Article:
Mostly the magazine was kind of a proto-blog, however, we did do at least one bit of serious journalism that I was really proud of. Just before our little internet escapade, I had broken my foot (in a karate class if you must know, the latest in a series of breaks and injuries thanks to my martial arts classes) and a couple of weeks hobbling around Hong Kong made me realize what an unfriendly place it was for the disabled, and I thought it would make an interesting article - but we decided to take it a step further. We borrowed a wheelchair from a facility for the disabled, and had an interview with the manager their, who warned us that we were going to find our little adventure difficult, but wished us luck with it nonetheless. So off we went for a jaunt around Hong Kong to find out what life was like for a handicapped person in this bustling city. In one word: crap. Most buildings did not have disabled access, and usually had steps at the entrance. We only found one doorman who would help us get the wheelchair inside. People often ‘tsk’ed or swore at us for holding them up. Pedestrian lights changed so fast that you couldn’t get across roads in time, especially seeing as there was no inclined kerb on either side of the pedestrian crossings, so we had to do several wheelies to get up onto the sidewalk. We also tried to navigate the underground system, which we found was more difficult than we expected. You had to find an underground employee to let you into the elevator (admittedly I remember them being very helpful), but there were only two stations with elevators, everywhere else had stairs/escalators, so you were pretty restricted as to where you went !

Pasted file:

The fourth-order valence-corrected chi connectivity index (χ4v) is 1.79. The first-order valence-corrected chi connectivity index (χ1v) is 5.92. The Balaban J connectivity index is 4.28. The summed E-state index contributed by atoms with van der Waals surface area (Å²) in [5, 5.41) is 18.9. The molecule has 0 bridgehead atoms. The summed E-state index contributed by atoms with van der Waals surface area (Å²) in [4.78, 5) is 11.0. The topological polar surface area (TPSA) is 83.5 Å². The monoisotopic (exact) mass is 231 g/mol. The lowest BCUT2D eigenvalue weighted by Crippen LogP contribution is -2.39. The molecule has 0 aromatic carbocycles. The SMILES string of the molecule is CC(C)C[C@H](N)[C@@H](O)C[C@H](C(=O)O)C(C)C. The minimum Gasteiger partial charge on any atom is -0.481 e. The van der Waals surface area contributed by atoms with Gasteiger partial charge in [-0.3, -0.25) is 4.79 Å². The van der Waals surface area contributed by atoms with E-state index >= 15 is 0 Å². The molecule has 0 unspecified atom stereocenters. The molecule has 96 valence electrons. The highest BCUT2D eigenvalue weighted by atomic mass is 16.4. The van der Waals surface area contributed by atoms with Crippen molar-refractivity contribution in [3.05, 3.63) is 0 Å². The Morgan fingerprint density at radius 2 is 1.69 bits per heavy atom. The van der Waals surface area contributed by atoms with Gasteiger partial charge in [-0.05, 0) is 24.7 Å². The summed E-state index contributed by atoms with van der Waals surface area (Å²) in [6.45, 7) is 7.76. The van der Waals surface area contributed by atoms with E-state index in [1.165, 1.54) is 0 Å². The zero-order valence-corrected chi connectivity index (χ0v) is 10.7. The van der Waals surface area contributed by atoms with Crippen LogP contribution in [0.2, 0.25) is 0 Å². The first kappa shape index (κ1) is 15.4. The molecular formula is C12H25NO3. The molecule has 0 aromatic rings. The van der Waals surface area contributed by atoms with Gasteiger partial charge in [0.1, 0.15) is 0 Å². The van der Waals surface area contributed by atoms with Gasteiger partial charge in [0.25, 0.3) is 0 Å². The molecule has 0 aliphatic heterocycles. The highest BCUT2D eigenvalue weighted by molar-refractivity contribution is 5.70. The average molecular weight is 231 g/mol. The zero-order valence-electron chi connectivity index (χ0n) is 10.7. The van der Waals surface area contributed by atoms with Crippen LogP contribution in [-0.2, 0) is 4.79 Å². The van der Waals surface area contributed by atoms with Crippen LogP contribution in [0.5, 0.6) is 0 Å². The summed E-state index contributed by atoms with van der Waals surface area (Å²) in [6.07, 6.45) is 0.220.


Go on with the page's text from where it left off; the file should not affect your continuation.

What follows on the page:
The cherry on the cake, however, was our visit to a high end hotel. We’d planned to have a couple of drinks to celebrate our journalistic endeavors. But we found that not only were the staff unhelpful in circumnavigating the revolving door into the hotel, but they didn’t want us to enter in case the rubber of the wheelchair tires marked their marble floor. The manager was surprise later to see my miraculous recovery after we’d had our drinks, and as we walked out we threw a snide comment about how helpful and generous they were to the disabled. I won’t mention the name of the hotel, but it’s a big chain in the US (and in fact around the world). To this day I avoid that hotel if I can.
I was quite proud of our little piece. And taking imitation to be the sincerest form of flattery, I was very gratified to see a similar piece (although not as witty or sarcastic as ours was) appear in a national newspaper shortly after. I felt that we’d got the message out, even if in a small way.
Incidentally, Steven went on to become a successful journalist (he’s been published in GQ, Esquire and the Financial Times amongst others), podcast producer and author, and an expert on blog and e-book publishing. When I first met him, he was clueless about computers and used to call me up for advice, but went on to become a technology columnist and editor. Anyway, I like to smugly think that our little proto blog/e-magazine was the first step in launching his very successful career, and that if I get to bump into him again, he’ll owe me a drink or two…